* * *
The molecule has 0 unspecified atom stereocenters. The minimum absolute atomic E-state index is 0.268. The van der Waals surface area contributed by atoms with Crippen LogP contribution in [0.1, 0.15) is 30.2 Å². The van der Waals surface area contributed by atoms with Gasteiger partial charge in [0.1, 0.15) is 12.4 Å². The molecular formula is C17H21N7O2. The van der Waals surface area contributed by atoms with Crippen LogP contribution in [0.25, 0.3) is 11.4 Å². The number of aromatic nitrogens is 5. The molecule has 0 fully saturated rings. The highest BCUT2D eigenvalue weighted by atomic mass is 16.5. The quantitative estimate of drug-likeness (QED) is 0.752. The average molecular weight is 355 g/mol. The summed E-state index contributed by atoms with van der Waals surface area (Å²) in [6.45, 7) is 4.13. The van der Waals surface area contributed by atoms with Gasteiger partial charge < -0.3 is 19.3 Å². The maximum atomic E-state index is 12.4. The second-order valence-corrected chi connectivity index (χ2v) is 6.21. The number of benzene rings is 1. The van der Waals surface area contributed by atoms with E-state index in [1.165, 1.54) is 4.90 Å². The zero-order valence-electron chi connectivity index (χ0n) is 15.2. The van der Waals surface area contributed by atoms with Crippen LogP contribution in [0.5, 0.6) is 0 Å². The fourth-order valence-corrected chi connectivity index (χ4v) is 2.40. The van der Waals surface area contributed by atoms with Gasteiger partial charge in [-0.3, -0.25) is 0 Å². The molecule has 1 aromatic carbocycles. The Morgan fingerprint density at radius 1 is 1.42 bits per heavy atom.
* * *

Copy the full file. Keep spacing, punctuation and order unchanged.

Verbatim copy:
The molecule has 0 unspecified atom stereocenters. The minimum absolute atomic E-state index is 0.268. The van der Waals surface area contributed by atoms with Crippen LogP contribution in [0.1, 0.15) is 30.2 Å². The van der Waals surface area contributed by atoms with Gasteiger partial charge in [0.1, 0.15) is 12.4 Å². The molecular formula is C17H21N7O2. The van der Waals surface area contributed by atoms with Crippen LogP contribution in [0.25, 0.3) is 11.4 Å². The number of aromatic nitrogens is 5. The molecule has 0 fully saturated rings. The highest BCUT2D eigenvalue weighted by atomic mass is 16.5. The quantitative estimate of drug-likeness (QED) is 0.752. The average molecular weight is 355 g/mol. The summed E-state index contributed by atoms with van der Waals surface area (Å²) in [6.45, 7) is 4.13. The van der Waals surface area contributed by atoms with Gasteiger partial charge < -0.3 is 19.3 Å². The maximum atomic E-state index is 12.4. The second-order valence-corrected chi connectivity index (χ2v) is 6.21. The number of benzene rings is 1. The van der Waals surface area contributed by atoms with E-state index in [1.165, 1.54) is 4.90 Å². The zero-order valence-electron chi connectivity index (χ0n) is 15.2. The van der Waals surface area contributed by atoms with Crippen LogP contribution in [0.5, 0.6) is 0 Å². The fourth-order valence-corrected chi connectivity index (χ4v) is 2.40. The van der Waals surface area contributed by atoms with Gasteiger partial charge in [-0.3, -0.25) is 0 Å². The molecule has 1 aromatic carbocycles. The Morgan fingerprint density at radius 1 is 1.42 bits per heavy atom.